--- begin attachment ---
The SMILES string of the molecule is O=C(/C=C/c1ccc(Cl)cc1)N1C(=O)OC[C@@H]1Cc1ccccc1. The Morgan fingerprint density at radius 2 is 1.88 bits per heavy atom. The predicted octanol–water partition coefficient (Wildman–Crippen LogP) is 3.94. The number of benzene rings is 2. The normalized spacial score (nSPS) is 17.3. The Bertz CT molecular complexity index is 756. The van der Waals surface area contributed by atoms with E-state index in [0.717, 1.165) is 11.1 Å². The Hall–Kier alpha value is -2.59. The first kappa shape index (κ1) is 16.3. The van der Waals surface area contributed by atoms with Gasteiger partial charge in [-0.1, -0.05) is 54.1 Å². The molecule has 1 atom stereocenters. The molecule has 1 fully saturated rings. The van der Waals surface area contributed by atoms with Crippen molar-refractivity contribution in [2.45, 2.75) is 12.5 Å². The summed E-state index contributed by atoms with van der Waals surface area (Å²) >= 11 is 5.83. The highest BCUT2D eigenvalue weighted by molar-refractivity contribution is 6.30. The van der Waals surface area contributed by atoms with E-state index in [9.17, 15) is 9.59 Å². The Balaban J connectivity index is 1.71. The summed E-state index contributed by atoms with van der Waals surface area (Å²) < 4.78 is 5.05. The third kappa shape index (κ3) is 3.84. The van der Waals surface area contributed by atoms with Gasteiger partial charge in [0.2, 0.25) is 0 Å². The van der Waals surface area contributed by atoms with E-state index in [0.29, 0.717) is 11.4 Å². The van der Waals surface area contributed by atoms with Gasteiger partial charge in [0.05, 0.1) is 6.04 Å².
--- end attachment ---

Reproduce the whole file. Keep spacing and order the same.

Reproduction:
The SMILES string of the molecule is O=C(/C=C/c1ccc(Cl)cc1)N1C(=O)OC[C@@H]1Cc1ccccc1. The Morgan fingerprint density at radius 2 is 1.88 bits per heavy atom. The predicted octanol–water partition coefficient (Wildman–Crippen LogP) is 3.94. The number of benzene rings is 2. The normalized spacial score (nSPS) is 17.3. The Bertz CT molecular complexity index is 756. The van der Waals surface area contributed by atoms with E-state index in [0.717, 1.165) is 11.1 Å². The Hall–Kier alpha value is -2.59. The first kappa shape index (κ1) is 16.3. The van der Waals surface area contributed by atoms with Gasteiger partial charge in [-0.1, -0.05) is 54.1 Å². The molecule has 1 atom stereocenters. The molecule has 1 fully saturated rings. The van der Waals surface area contributed by atoms with Crippen molar-refractivity contribution in [2.45, 2.75) is 12.5 Å². The summed E-state index contributed by atoms with van der Waals surface area (Å²) >= 11 is 5.83. The highest BCUT2D eigenvalue weighted by molar-refractivity contribution is 6.30. The van der Waals surface area contributed by atoms with E-state index in [9.17, 15) is 9.59 Å². The Balaban J connectivity index is 1.71. The summed E-state index contributed by atoms with van der Waals surface area (Å²) < 4.78 is 5.05. The third kappa shape index (κ3) is 3.84. The van der Waals surface area contributed by atoms with Gasteiger partial charge in [0.2, 0.25) is 0 Å². The van der Waals surface area contributed by atoms with E-state index in [0.29, 0.717) is 11.4 Å². The van der Waals surface area contributed by atoms with Gasteiger partial charge in [0.05, 0.1) is 6.04 Å².